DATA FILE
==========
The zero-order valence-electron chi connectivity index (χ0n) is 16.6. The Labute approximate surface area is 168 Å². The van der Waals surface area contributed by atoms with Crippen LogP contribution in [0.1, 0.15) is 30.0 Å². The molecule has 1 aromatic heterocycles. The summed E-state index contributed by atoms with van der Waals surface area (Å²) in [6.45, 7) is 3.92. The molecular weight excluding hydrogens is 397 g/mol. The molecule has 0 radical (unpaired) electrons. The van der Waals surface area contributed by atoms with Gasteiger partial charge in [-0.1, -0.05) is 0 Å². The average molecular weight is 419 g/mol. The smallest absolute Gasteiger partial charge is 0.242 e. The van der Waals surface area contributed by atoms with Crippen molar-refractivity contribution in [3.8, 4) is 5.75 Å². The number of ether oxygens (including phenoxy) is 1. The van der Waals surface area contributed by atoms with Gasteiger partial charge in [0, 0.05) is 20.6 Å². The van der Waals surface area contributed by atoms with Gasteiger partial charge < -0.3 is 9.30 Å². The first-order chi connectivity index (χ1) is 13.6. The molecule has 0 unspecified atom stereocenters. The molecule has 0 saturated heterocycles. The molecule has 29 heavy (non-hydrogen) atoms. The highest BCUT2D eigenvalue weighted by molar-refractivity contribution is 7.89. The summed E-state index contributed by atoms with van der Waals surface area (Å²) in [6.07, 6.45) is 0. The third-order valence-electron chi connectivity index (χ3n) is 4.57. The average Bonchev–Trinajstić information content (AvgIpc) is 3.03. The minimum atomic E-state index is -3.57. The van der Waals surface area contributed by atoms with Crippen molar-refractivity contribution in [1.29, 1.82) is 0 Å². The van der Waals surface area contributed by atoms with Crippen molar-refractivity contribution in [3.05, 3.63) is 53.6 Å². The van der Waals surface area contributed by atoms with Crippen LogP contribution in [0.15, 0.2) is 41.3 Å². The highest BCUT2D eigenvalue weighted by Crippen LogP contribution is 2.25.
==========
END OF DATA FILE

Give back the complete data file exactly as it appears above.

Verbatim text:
The zero-order valence-electron chi connectivity index (χ0n) is 16.6. The Labute approximate surface area is 168 Å². The van der Waals surface area contributed by atoms with Crippen LogP contribution in [0.1, 0.15) is 30.0 Å². The molecule has 1 aromatic heterocycles. The summed E-state index contributed by atoms with van der Waals surface area (Å²) in [6.45, 7) is 3.92. The molecular weight excluding hydrogens is 397 g/mol. The molecule has 0 radical (unpaired) electrons. The van der Waals surface area contributed by atoms with Gasteiger partial charge in [-0.1, -0.05) is 0 Å². The average molecular weight is 419 g/mol. The smallest absolute Gasteiger partial charge is 0.242 e. The van der Waals surface area contributed by atoms with Crippen molar-refractivity contribution in [3.8, 4) is 5.75 Å². The number of ether oxygens (including phenoxy) is 1. The van der Waals surface area contributed by atoms with Gasteiger partial charge in [0, 0.05) is 20.6 Å². The van der Waals surface area contributed by atoms with Gasteiger partial charge < -0.3 is 9.30 Å². The first-order chi connectivity index (χ1) is 13.6. The molecule has 0 unspecified atom stereocenters. The molecule has 0 saturated heterocycles. The molecule has 29 heavy (non-hydrogen) atoms. The highest BCUT2D eigenvalue weighted by molar-refractivity contribution is 7.89. The summed E-state index contributed by atoms with van der Waals surface area (Å²) in [6.07, 6.45) is 0. The third-order valence-electron chi connectivity index (χ3n) is 4.57. The average Bonchev–Trinajstić information content (AvgIpc) is 3.03. The minimum atomic E-state index is -3.57. The van der Waals surface area contributed by atoms with Crippen molar-refractivity contribution in [1.29, 1.82) is 0 Å². The van der Waals surface area contributed by atoms with Crippen molar-refractivity contribution in [3.05, 3.63) is 53.6 Å². The van der Waals surface area contributed by atoms with Crippen LogP contribution in [0.15, 0.2) is 41.3 Å². The highest BCUT2D eigenvalue weighted by Crippen LogP contribution is 2.25.